HF 5265

Communication, Behaviors, and Emotional Changes in Dementia

Dementia is caused by changes in the brain that affect memory and thinking. This can affect the person’s ability to function in daily life, including communicating with people around them. These changes can also cause changes in mood and behaviors. These changes become more noticeable and severe as dementia progresses.

Changes in Communication

The person may not be able to make others understand them or may not be able to understand others. This is a very common problem. Problems include:

  • Trouble finding the right words

  • Forgetting things

  • Able to read, but not able to understand or retain the information

  • Not able to read

  • Trouble understanding someone on the telephone

  • Not able to focus on tasks

What can I do to help?

Help correct any vision or hearing problems. 

  • Ensure the person is wearing their glasses and that the room is well lit. 

  • If the person wears hearing aids, make sure the person is wearing them. 

  • Reduce background noise (such as turn down the TV or radio). 

  • Sit facing each other, so the person can see your face and you can maintain eye contact.

Speak slowly and clearly. Use simple words and suggest one thing at a time. Allow enough time for the person to respond. If they do not respond, try asking the question again.

Use short, one-step commands if you ask the person to do something. 

If the person is having trouble finding the right word, you could try to help them. Though this can cause frustration and stress for some people with dementia.

Maintain a calm tone of voice while you talk to them, as well as a relaxed body posture. Patients with dementia can sense when you are frustrated or upset, which can make them frustrated or upset.

There may be times when it’s just too hard for the person to converse. It might be best to try again another time.

As the ability to talk aloud declines, non-verbal ways of talking becomes more important for the person. Look at how the person is acting, as this may tell you that they need or want something but are just not able to tell you what that is.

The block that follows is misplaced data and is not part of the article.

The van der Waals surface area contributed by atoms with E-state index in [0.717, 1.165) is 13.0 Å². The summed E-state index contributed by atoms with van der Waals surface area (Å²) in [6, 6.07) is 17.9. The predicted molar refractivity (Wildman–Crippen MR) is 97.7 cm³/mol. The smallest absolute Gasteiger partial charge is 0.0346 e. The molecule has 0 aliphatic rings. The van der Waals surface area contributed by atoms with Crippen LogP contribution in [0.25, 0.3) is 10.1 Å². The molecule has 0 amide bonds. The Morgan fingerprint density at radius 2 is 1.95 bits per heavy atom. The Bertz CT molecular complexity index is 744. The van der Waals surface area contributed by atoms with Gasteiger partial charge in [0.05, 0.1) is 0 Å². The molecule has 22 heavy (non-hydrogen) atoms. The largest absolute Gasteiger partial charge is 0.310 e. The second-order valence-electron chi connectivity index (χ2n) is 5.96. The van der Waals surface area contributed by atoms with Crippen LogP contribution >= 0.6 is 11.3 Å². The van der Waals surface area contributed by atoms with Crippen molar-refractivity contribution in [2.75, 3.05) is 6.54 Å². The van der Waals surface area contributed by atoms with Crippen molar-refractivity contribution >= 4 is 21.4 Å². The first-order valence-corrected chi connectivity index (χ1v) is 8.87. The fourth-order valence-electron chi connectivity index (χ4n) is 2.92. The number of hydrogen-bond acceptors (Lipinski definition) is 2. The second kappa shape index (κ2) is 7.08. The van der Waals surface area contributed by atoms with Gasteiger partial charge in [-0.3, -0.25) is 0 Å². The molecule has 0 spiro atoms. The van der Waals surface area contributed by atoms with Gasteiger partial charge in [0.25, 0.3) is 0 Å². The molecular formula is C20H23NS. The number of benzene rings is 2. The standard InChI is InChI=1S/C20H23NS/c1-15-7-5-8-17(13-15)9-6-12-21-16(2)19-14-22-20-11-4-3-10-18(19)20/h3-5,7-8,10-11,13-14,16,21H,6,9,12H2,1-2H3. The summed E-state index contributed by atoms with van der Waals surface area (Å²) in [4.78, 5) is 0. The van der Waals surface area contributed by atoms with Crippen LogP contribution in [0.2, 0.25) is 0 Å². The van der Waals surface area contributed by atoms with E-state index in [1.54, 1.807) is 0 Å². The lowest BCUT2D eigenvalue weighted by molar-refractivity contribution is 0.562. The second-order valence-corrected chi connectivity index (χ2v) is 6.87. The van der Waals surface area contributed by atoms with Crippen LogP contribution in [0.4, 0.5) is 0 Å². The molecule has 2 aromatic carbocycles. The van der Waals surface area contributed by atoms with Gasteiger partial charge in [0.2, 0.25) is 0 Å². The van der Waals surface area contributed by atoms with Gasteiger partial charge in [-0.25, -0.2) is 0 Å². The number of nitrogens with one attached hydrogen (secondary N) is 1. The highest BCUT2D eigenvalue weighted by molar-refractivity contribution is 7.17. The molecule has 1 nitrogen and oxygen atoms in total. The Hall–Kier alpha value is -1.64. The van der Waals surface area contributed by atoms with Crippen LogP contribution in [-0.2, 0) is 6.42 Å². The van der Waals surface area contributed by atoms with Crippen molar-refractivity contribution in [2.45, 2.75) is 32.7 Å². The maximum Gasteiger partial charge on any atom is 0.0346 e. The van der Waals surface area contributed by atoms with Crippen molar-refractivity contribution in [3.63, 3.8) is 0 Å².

Behavioral and Psychological Symptoms of Dementia (BPSD)

Persons with dementia often develop behaviors that may represent something they need or need to do. This is very common if they cannot verbally tell you what they need. For instance, a person might pace back and forth when they need to use the restroom. These behaviors are known as behavioral and psychological symptoms of dementia, or BPSD. 

About 9 out of 10 patients with dementia will have one or more BPSD. Other symptoms include being less interested in usual activities or they may follow other people around. Other symptoms can be more aggressive, such as hitting or spitting. These behaviors can be very hard for the family and caregivers to deal with. 

Nonaggressive Behaviors

  • More withdrawn and less interested in things

  • Depressed

  • Making repetitive noises

  • Pacing

  • Eating or drinking a lot

  • Agitated/restless

  • Hiding things

  • Following others around, or “shadowing”

Aggressive Behaviors

  • Hitting

  • Kicking

  • Grabbing

  • Biting

  • Spitting

  • Scratching

  • Screaming

  • Throwing objects

Certain behaviors may represent very different needs for different people with dementia. For example, while pacing might mean that one person needs to use the restroom, it may mean that someone else is bored or anxious.

To figure out what a behavior means for your loved one, keep a journal or notebook with what you observe. Also, keep track of:

  • What time of day did the behavior occur?

  • Who was there with the person?

  • Where the person was at?

  • What was going on right before the behavior happened

  • What did you do to try to help the person? Did it work? 

By writing down what you observe you can find patterns that may help you figure out the reason for the behavior. Share what you’ve found with other people who might spend time or take care of your loved one. If your loved one is in the hospital, share what you observed with hospital staff. Being in a hospital can worsen behaviors because it’s a new place and they are not feeling well.

If a sudden change in emotion or behavior occurs, the doctor needs to be told. The doctor and medical team can look for any causes that can be treated such as an illness, injury, or side effects of medicines. Other factors could be stress, fatigue, and change in routine or environment. 

Just as problems with memory and thinking worsen over time with dementia, behaviors can also worsen. Behaviors might also come to mean something else than what they used to. If you find that what used to help no longer helps, keep track of behaviors again to figure out what the new pattern is. Sometimes, patients may need medicines to help. Talk with your loved one’s doctor if you are having trouble dealing with the behaviors on your own.

Emotional Changes and Dementia